Now, you could argue, and I expect the film makers probably will, that the heart of the film is about the rivalry between the two men and the differences it reveals in their personalities – the fact it boils down to a difference in currents only really matters if you are trying to come up with a snappy, pun-some title for a movie on this topic. I don’t know. I would have liked to have understood the science a bit more, simply because it is so central to the story, and also because the film is partially about how scientific and engineering progress is made.

The film progresses anyway. Westinghouse is initially interested in a possible alliance with Edison, but the great inventor snubs him and the scene is set for a mighty clash of wills – Edison has developed a complete and safe system he can provide, at some expense; Westinghouse has a product which is cobbled-together from various sources, considerably cheaper but also potentially lethal due to the high voltages involved. Much of the film revolves around Edison’s attempts to smear Westinghouse by suggesting he is selling a dangerous product to the unsuspecting public. Edison also makes a big fuss about never using his considerable talents to invent something harmful to human life, which is of course setting up the irony of the fact he is largely responsible for the creation of the electric chair.

Lots of good material there for a story in and of itself, you might think: maybe even more than enough, given the film could probably use a little bit more scientific exposition about the technology involved. But the film goes even further: there is a subplot about Edison’s personal life, and the illness of his wife (Tuppence Middleton). There is another one about the contribution made to all this by the Serbian inventor Nikola Tesla (Nicholas Hoult).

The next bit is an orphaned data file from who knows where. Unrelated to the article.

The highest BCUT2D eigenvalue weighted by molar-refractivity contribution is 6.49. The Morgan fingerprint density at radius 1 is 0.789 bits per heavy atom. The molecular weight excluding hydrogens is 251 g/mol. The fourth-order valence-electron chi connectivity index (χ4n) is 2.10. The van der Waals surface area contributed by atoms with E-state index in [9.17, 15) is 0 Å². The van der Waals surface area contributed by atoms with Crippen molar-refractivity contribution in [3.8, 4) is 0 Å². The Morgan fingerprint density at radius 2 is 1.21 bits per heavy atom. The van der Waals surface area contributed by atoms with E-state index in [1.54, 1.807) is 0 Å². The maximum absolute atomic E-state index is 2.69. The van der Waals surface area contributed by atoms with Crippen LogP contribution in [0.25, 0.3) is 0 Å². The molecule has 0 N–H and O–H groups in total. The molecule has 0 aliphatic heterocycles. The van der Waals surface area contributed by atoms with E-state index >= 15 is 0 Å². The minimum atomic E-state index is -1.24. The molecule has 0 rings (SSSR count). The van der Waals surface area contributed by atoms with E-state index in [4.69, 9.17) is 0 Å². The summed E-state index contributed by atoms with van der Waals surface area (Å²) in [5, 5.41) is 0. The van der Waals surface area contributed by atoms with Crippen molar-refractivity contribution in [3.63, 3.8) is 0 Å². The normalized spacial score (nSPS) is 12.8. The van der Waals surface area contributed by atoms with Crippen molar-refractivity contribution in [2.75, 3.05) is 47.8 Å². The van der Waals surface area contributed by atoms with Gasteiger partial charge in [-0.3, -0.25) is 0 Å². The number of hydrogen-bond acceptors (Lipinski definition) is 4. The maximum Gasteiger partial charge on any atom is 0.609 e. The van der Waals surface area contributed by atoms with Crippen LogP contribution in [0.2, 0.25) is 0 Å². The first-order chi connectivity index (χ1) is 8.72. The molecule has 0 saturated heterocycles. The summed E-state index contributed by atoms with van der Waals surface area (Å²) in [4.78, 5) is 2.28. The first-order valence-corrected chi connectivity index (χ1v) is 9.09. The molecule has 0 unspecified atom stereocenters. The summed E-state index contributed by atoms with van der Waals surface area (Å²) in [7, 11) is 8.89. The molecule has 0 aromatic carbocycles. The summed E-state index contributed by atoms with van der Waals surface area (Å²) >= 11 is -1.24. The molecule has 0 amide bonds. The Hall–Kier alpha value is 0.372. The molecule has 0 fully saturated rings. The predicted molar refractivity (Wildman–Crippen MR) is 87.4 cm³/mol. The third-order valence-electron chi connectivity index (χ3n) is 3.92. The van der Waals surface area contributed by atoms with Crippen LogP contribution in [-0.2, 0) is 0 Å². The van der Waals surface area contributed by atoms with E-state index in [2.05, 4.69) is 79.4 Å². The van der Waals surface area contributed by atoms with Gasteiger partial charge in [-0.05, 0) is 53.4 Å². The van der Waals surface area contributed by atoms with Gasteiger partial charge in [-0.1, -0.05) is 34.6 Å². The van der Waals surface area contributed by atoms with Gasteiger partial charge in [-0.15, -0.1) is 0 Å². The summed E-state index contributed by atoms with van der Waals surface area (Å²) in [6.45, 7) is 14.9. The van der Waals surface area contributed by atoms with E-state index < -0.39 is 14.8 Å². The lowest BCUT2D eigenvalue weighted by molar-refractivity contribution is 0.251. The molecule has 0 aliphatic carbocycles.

For all that he makes a significant contribution to the story (an employee of Edison and later a partner of Westinghouse), and despite Hoult’s excellent performance, the inclusion of Tesla is probably the most glaring example of the film trying to do too much. We are probably overdue a proper Tesla bio-pic, given that he was a mythologised figure even in his own lifetime (he has been suggested as the inspiration for H.P. Lovecraft’s short story ‘Nyarlathotep’, written back in 1920), and frequently depicted as an almost stereotypical mad scientist (see also David Bowie’s cameo as Tesla in The Prestige). There’s enough Tesla in The Current War for it to feel obtrusive, but not enough to really satisfy.

The same can be said for many elements of the film, if we’re honest. The story tries to cover so much that nothing is really treated with the depth and detail that it deserves, and the pace is seldom less than breathless – the film rattles along, rarely pausing for a reflective moment. This does mean it is never dull, but it also means it is a little exhausting to watch. After a while you just sit back and let the story whizz past in front of you.